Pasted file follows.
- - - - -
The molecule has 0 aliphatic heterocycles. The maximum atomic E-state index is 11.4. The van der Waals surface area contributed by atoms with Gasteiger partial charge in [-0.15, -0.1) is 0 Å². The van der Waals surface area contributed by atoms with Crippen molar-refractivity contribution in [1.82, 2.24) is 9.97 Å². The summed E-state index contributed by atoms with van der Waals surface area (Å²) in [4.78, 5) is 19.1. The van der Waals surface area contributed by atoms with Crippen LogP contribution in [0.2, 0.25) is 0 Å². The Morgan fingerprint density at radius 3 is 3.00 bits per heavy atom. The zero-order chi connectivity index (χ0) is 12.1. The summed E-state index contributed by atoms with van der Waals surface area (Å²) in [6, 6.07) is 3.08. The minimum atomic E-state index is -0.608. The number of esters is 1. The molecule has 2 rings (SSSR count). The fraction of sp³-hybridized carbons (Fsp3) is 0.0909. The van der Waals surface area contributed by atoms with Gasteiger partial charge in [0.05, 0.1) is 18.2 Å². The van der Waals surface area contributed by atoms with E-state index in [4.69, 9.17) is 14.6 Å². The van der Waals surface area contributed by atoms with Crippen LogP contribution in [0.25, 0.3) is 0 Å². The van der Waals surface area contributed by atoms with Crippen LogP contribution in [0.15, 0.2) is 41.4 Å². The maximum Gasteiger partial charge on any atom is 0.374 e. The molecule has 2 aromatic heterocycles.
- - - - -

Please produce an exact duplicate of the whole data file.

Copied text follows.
The molecule has 0 aliphatic heterocycles. The maximum atomic E-state index is 11.4. The van der Waals surface area contributed by atoms with Gasteiger partial charge in [-0.15, -0.1) is 0 Å². The van der Waals surface area contributed by atoms with Crippen molar-refractivity contribution in [1.82, 2.24) is 9.97 Å². The summed E-state index contributed by atoms with van der Waals surface area (Å²) in [4.78, 5) is 19.1. The van der Waals surface area contributed by atoms with Crippen LogP contribution in [0.2, 0.25) is 0 Å². The Morgan fingerprint density at radius 3 is 3.00 bits per heavy atom. The zero-order chi connectivity index (χ0) is 12.1. The summed E-state index contributed by atoms with van der Waals surface area (Å²) in [6, 6.07) is 3.08. The minimum atomic E-state index is -0.608. The number of esters is 1. The molecule has 2 rings (SSSR count). The fraction of sp³-hybridized carbons (Fsp3) is 0.0909. The van der Waals surface area contributed by atoms with Gasteiger partial charge in [0.05, 0.1) is 18.2 Å². The van der Waals surface area contributed by atoms with E-state index in [4.69, 9.17) is 14.6 Å². The van der Waals surface area contributed by atoms with Crippen LogP contribution in [0.25, 0.3) is 0 Å². The van der Waals surface area contributed by atoms with Crippen LogP contribution in [0.15, 0.2) is 41.4 Å². The maximum Gasteiger partial charge on any atom is 0.374 e. The molecule has 2 aromatic heterocycles.